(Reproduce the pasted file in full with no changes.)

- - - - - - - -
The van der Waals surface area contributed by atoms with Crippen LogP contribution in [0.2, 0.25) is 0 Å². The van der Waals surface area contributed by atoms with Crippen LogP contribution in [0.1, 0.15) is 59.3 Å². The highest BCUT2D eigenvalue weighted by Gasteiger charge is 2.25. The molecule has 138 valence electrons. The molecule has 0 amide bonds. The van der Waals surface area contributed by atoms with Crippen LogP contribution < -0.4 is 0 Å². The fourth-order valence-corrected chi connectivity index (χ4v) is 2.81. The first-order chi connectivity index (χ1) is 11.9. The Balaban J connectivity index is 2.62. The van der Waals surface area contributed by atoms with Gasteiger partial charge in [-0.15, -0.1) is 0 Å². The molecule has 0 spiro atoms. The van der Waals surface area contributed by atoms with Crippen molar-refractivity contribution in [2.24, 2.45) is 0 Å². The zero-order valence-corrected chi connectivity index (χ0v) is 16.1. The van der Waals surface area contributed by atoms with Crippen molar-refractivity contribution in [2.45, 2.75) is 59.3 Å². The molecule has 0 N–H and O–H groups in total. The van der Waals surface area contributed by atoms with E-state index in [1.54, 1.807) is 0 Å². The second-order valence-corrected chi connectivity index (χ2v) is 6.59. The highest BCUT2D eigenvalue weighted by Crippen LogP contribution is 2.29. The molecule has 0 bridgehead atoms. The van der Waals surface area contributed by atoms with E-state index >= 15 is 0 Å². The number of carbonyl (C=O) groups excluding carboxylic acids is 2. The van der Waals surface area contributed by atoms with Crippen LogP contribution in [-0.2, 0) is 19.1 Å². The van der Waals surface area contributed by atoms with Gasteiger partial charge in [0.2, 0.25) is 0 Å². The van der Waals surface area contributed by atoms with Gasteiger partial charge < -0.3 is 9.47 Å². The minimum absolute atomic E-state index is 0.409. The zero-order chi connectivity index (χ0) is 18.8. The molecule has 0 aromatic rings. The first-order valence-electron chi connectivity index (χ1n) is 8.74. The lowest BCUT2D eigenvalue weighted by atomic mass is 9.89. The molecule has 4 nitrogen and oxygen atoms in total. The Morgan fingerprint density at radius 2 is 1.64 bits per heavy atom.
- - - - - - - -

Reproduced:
The van der Waals surface area contributed by atoms with Crippen LogP contribution in [0.2, 0.25) is 0 Å². The van der Waals surface area contributed by atoms with Crippen LogP contribution in [0.1, 0.15) is 59.3 Å². The highest BCUT2D eigenvalue weighted by Gasteiger charge is 2.25. The molecule has 138 valence electrons. The molecule has 0 amide bonds. The van der Waals surface area contributed by atoms with Crippen LogP contribution < -0.4 is 0 Å². The fourth-order valence-corrected chi connectivity index (χ4v) is 2.81. The first-order chi connectivity index (χ1) is 11.9. The Balaban J connectivity index is 2.62. The van der Waals surface area contributed by atoms with Gasteiger partial charge in [-0.15, -0.1) is 0 Å². The molecule has 0 spiro atoms. The van der Waals surface area contributed by atoms with Crippen molar-refractivity contribution in [2.24, 2.45) is 0 Å². The zero-order valence-corrected chi connectivity index (χ0v) is 16.1. The van der Waals surface area contributed by atoms with Crippen molar-refractivity contribution in [2.45, 2.75) is 59.3 Å². The molecule has 0 N–H and O–H groups in total. The van der Waals surface area contributed by atoms with E-state index in [1.54, 1.807) is 0 Å². The second-order valence-corrected chi connectivity index (χ2v) is 6.59. The highest BCUT2D eigenvalue weighted by Crippen LogP contribution is 2.29. The molecule has 0 bridgehead atoms. The van der Waals surface area contributed by atoms with E-state index >= 15 is 0 Å². The number of carbonyl (C=O) groups excluding carboxylic acids is 2. The van der Waals surface area contributed by atoms with Crippen LogP contribution in [-0.2, 0) is 19.1 Å². The van der Waals surface area contributed by atoms with Gasteiger partial charge in [0.2, 0.25) is 0 Å². The van der Waals surface area contributed by atoms with Gasteiger partial charge < -0.3 is 9.47 Å². The minimum absolute atomic E-state index is 0.409. The zero-order chi connectivity index (χ0) is 18.8. The molecule has 0 aromatic rings. The first-order valence-electron chi connectivity index (χ1n) is 8.74. The lowest BCUT2D eigenvalue weighted by atomic mass is 9.89. The molecule has 4 nitrogen and oxygen atoms in total. The Morgan fingerprint density at radius 2 is 1.64 bits per heavy atom.